Kinross/Goldcorp gold/silver asset swap is a 'win-win'
Two of the world’s largest gold producers, Canadians Goldcorp and Kinross, announced an asset swap Wednesday that will consolidate individual corporate holdings in Canada and Chile.
Posted: Thursday , 27 Sep 2007
The asset swap between Canadian-based gold miners Kinross Gold and Goldcorp is a "win-win for both companies," a top Goldcorp executive told Mineweb Wednesday.
The two companies announced Wednesday they had entered into a binding agreement, which allows Goldcorp to acquire Kinross's 49% share of the Porcupine gold mine in northeastern Ontario, and Kinross's 39% share of the Musselwhite gold mine in northwestern Ontario.
Meanwhile, Kinross will gain Goldcorp's stake in the La Coipa silver-gold mine in Chile and $200 million in cash.
Chuck Jeannes, Goldcorp Executive Vice President of Corporate Development, told Mineweb that both gold companies use the same business model, which helped facilitate the swap. The swap increases Goldcorp's reserves by 5.6 million ounces at an estimated acquisition cost of $37/oz, he added.
In a news release, Kevin McArthur, President and CEO of Goldcorp said "In Porcupine and Musslewhite we have two solid operations with very long mine lives, outstanding growth potential and first-rate operating teams. We have enjoyed a great a relationship with Kinross and we are please that the La Coipa mine will remain in their capable hands."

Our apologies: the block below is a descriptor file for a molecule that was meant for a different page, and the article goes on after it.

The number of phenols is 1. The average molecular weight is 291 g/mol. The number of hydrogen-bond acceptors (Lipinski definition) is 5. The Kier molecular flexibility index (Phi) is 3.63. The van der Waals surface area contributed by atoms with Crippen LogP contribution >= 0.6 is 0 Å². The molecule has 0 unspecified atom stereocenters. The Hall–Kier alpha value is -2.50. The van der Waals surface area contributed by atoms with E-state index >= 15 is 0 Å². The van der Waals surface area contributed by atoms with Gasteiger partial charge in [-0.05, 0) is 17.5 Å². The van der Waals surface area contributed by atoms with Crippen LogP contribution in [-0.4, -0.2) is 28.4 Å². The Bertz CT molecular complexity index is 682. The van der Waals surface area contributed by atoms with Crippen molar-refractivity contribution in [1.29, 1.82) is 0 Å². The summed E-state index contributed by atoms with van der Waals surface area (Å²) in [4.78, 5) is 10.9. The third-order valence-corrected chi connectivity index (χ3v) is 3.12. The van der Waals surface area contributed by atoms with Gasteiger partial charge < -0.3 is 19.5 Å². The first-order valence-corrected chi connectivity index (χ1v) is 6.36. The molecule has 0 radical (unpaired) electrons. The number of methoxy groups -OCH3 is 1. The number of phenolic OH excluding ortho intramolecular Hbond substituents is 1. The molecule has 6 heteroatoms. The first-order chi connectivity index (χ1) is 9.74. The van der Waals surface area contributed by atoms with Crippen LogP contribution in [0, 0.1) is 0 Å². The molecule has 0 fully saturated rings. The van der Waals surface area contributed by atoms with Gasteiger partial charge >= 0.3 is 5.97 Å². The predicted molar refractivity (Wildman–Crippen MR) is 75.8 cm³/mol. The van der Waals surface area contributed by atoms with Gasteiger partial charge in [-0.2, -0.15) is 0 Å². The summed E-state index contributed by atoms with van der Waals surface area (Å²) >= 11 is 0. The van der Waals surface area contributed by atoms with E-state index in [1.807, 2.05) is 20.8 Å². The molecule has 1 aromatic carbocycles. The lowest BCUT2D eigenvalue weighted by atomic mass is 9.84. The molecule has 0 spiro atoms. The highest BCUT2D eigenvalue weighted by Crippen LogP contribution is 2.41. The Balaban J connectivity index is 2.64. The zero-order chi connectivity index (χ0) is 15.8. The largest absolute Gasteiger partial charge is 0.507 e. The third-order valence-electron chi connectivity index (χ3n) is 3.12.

During a presentation to the Denver Gold Forum, Tye Burt, President and CEO of Kinross, said the swap will add 27 million ounces of silver to his company. It also leaves six mines that will be controlled by Kinross, he explained.
UBS Analyst Tony Lesiak wrote that "on the downside, Kinross will produce approximately 110,000 to 120,000 ounces less gold per year and reserves and resources have declined 1.2 million ounces and 2.1 million ounces respectively with the deal."
Blackmont Capital analyst Richard Gray told Reuters that the increased silver exposure at La Coipa makes up for the Ontario production loss for Kinross.